As I walked, using my walk­ing sticks to pro­pel myself for­ward or regain bal­ance, the prospect of a National Strike relat­ed to pen­sion reform loomed in the back­ground. Posing no imme­di­ate threat, it caused lit­tle anx­i­ety. And allow­ing it to cause anx­i­ety would have inter­fered with my sur­ren­der­ing to The Way.  Still, as I got clos­er to the day when I would catch a train to Toulouse and a plane from there to Paris so I could fly home, I began to expe­ri­ence some break-through anx­i­ety about whether the strike would inter­fere with my get­ting home.  That would be just desserts since, when I left home, my pri­vate thought was that I want­ed to get lost in the deep­est, dark­est for­est and nev­er return.

Toward the end, I vis­it­ed a town already in the throes of the National Strike. The pub­lic high school stu­dents and fac­ul­ty were on their fifth day of strik­ing. Students, fac­ul­ty, and union rep­re­sen­ta­tives were in the streets togeth­er.  First, I talked with the stu­dents not direct­ly involved in strike actions about what this meant to them. Then, as I walked the streets, I stopped res­i­dents and inter­viewed them.

The next day, I was sup­posed to catch a train, but despite assur­ances that the trains were run­ning, when I reached the train sta­tion I dis­cov­ered the rail­road union called a strike.  I sat on a bench wait­ing for my alter­nate trans­porta­tion by bus. A high school stu­dent sat next to me and offered to share her sand­wich, ham on baguette.  She described the teach-in that her Catholic high school was hold­ing instead of strik­ing.  Suddenly she bolt­ed, “That’s my bus,” and bare­ly caught it.  I didn’t real­ize until the bus pulled out that it was also mine.

I had over three hours to kill before the next bus so I walked into town.  The town square was filled with strik­ers: stu­dents, teach­ers, rail­road work­ers, union rep­re­sen­ta­tives, elect­ed offi­cials, fam­i­ly mem­bers. Again, I start­ed con­duct­ing inter­views, focus­ing on the stu­dent activists first.  I watched as the clown-nosed stu­dent leader was inter­viewed for tele­vi­sion.  The rail­road work­ers offered bread, cheese, and wine.  Students offered Coca Cola.  An old­er itin­er­ant strik­er offered cannabis. I accept­ed all offers except the cannabis. When it was time to walk to the bus, some of the stu­dents walked with me.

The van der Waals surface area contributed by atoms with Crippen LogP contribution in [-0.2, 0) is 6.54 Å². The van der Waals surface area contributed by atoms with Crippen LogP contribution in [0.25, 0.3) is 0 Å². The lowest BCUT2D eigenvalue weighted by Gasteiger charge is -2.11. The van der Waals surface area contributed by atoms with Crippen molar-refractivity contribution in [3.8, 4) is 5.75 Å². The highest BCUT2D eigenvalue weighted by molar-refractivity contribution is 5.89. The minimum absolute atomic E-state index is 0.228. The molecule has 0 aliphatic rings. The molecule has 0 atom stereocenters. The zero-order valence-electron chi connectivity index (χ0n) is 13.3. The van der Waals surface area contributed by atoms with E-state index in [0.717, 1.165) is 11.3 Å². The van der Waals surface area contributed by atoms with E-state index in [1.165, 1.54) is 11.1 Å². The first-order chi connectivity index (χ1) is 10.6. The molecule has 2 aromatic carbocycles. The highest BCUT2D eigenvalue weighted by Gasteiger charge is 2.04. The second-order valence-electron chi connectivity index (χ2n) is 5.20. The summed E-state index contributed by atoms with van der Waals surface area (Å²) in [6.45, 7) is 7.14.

Student activists on strike as the coun­try pre­pared for the loom­ing National Strike

The night before I was sched­uled to fly home, I went out for a walk in Paris’s res­i­den­tial Eighteenth Arrondissement. Almost back to my hotel, I stopped and talked for two-and-a-half hours with two home­less women, a moth­er my age and a daugh­ter my daughter’s age.  They invit­ed me to ask what­ev­er I wished but our exchange quick­ly turned into a three-way con­ver­sa­tion.  Toward the end, the daugh­ter caught me off guard, “People stop and talk with us because they have a need.  What is your néed?” I offered a suc­ces­sion of answers.  After shrug­ging off each one, they sug­gest­ed I give their ques­tion more thought.  Part of my answer: I need peo­ple.  I was ready to go home.

News reports that night indi­cat­ed that the strike would start halt­ing air trav­el at a time yet-to-be-deter­mined the next day. By morn­ing, it looked like the win­dow for depar­tures was clos­ing rapid­ly.  After the fias­co with the trains, I wor­ried I might not even make it out.  Even after I board­ed the flight, I stayed con­cerned about being deboard­ed.  But no soon­er had we got­ten off the ground than I began think­ing about going back to resume talk­ing with the two home­less women and to find Zita, my com­pan­ion dog to whom I said good­bye when the priest took me in.


Jim Ross jumped into cre­ative pur­suits in 2015 after retir­ing from a fruit­ful career in pub­lic health research. He’s since pub­lished non­fic­tion, poet­ry, and pho­tog­ra­phy in over 130 jour­nals and antholo­gies in North America, Europe, Australia, and Asia. Publications include Barren, Columbia Journal, Ilanot Review, Kestrel, Litro, Lunch Ticket, MAKE, The Atlantic, The Manchester Review, and Typehouse. Two years ago, he wrote and act­ed in his first play. A non­fic­tion piece result­ed in a role in a soon-to-be-released, high-pro­file, doc­u­men­tary lim­it­ed series. Jim and his wife—parents of two health pro­fes­sion­als on the front lines and grand­par­ents of five preschoolers—split their time between city and mountains.